This leads us to my next question for Dr. Fathers: “Will a hangover make the shakes worse?”
He replied: “Well, when you have a hangover you are producing more adrenalin, because of the toxins that are swashing round the body, so yes, anything that makes you feel ill will increase your adrenalin levels and amplify the tremor.”
So, the first conclusion we can draw from our time with the good doctor is that bartenders prone to the shakes, and who want to do well in a competition, should not go out the night before.
It’s purely medicinal
I then asked Dr Fathers what might help a shake-stricken bartender, and was somewhat surprised by the second part of his answer:
“There are two things that will regulate, suppress that particular type of tremor.
One is a beta blocker, which blocks the receptors that adrenalin works on… GPs will sometimes give that as a symptomatic treatment to get anxious people through interviews and exams, as and when.
The other thing that consistently works in 50% of people, if not greater, is alcohol. It is the best drug for suppressing that kind of tremor.
You don’t normally need much, normally just one or two units will suppress that sort of tremor for an hour or two.”
You heard it here first folks, straight from the NHS, a shot of Jager before you go up will most likely calm your shakes, provided you are not already so tired and hungover that the smell of it makes you faint.
That a doctor would suggest alcohol as the solution to a problem rather than the cause surprised me, so I did a little more research.
It is, in fact, an established medical fact that ethanol treats physiological tremors
A paper entitled The Effects Of Alcohol On Physiological Tremor by M. Lakie, K. Frymann, F. Villagra and P. Jakeman of Birmingham University (1993), describes tests conducted on shaky subjects by attaching accelerometers to their wrists, and feeding them booze.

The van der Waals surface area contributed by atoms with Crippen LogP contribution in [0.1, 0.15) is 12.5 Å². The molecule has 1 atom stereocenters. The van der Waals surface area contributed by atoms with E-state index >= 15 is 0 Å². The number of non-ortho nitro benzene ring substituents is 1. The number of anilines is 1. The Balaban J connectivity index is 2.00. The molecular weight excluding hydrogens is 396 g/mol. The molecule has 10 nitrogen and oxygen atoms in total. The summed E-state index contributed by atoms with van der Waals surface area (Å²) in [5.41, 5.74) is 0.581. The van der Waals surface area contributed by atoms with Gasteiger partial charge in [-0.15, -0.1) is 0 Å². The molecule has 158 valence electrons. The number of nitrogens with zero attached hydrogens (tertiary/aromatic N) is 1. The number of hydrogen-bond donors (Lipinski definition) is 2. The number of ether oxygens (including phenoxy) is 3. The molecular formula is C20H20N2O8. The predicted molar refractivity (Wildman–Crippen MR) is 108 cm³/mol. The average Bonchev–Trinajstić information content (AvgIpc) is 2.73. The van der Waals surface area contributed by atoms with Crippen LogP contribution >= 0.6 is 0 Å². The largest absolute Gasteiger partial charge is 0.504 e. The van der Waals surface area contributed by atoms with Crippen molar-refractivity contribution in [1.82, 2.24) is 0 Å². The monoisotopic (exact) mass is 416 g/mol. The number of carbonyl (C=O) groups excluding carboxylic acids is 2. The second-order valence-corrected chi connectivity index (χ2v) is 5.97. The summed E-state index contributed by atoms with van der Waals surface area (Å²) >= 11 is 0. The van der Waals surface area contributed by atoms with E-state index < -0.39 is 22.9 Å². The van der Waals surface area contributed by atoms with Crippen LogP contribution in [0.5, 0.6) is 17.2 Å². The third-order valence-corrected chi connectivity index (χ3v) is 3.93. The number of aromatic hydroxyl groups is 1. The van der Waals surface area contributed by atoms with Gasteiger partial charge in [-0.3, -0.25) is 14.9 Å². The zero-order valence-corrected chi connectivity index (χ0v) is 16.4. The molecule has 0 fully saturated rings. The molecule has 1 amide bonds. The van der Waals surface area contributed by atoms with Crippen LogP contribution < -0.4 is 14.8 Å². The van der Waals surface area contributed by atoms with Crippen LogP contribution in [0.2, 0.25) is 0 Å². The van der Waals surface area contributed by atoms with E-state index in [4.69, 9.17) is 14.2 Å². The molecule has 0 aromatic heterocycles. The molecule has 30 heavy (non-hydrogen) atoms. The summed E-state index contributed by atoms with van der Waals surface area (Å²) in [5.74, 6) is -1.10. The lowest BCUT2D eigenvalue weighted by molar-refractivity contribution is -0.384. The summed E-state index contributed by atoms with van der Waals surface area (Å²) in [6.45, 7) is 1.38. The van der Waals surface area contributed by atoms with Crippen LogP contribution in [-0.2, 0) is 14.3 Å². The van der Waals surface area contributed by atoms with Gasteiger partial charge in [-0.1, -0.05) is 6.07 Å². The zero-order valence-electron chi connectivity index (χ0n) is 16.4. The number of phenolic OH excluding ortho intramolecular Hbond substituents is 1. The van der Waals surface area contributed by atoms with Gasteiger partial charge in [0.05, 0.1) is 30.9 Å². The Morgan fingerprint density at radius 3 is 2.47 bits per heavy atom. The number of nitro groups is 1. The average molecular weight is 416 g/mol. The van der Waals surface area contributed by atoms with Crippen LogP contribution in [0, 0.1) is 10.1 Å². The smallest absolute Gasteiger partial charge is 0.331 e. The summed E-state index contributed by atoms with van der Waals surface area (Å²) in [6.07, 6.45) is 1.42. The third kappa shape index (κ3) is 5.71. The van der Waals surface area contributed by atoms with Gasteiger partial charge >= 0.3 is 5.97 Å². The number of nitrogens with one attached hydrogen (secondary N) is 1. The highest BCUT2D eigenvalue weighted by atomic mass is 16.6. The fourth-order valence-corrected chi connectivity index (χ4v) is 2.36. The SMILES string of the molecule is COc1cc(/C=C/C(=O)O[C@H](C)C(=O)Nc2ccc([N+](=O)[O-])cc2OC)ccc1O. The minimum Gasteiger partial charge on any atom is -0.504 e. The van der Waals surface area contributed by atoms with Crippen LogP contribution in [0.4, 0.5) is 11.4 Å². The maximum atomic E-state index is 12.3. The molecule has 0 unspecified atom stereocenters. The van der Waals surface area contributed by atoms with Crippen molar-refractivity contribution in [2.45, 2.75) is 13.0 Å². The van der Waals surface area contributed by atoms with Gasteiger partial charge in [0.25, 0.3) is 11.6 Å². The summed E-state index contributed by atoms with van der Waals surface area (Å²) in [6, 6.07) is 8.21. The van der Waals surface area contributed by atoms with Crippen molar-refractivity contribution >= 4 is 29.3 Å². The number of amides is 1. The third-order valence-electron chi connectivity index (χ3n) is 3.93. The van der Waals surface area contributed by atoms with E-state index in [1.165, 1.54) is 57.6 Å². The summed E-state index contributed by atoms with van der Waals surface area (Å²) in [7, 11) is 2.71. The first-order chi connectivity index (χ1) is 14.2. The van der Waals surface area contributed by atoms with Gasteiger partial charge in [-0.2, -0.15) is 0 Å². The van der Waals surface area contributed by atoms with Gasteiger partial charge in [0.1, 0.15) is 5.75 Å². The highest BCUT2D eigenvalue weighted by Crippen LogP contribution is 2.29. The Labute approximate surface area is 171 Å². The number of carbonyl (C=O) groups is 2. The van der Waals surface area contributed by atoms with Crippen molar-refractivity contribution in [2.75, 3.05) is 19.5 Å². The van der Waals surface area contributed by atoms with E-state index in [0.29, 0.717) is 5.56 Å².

They described the result: The acceleration (and consequently power) of wrist tremor decreased bilaterally in each subject after drinking alcohol.
The paper went on to say: Alcohol consumption causes a large temporary decrease in the size of physiological wrist tremor. The decrease is maximal between 30 and 60 minutes.
Indeed the evidence for alcohol’s curative effects on hand tremor is so strong, it holds ‘banned substance’ status in the Olympic sports of shooting and archery – these events being so reliant on steady hands.
I wonder if one day the UKBG, fans of propriety that they are, will ban alcohol from cocktail competitions, for fear of giving an unfair advantage to bartenders who drink…?
To conclude: drink just before, not the night before
So, armed as we are with medical science, it is safe to say that you should arrive at a cocktail competition well rested, without a hangover but with shot glass in hand if you want to escape the shakes.
We must point out however, that neither BarLifeUK nor Dr Fathers endorse the irresponsible consumption of alcohol or prescription drugs, for cocktail competition success or otherwise.
On the other hand, we fully endorse Angus Winchester’s idea that endorphins might stop the shakes and that the best way to stimulate them is to ‘pleasure oneself’ before a comp.
It’s a theory we can really get behind.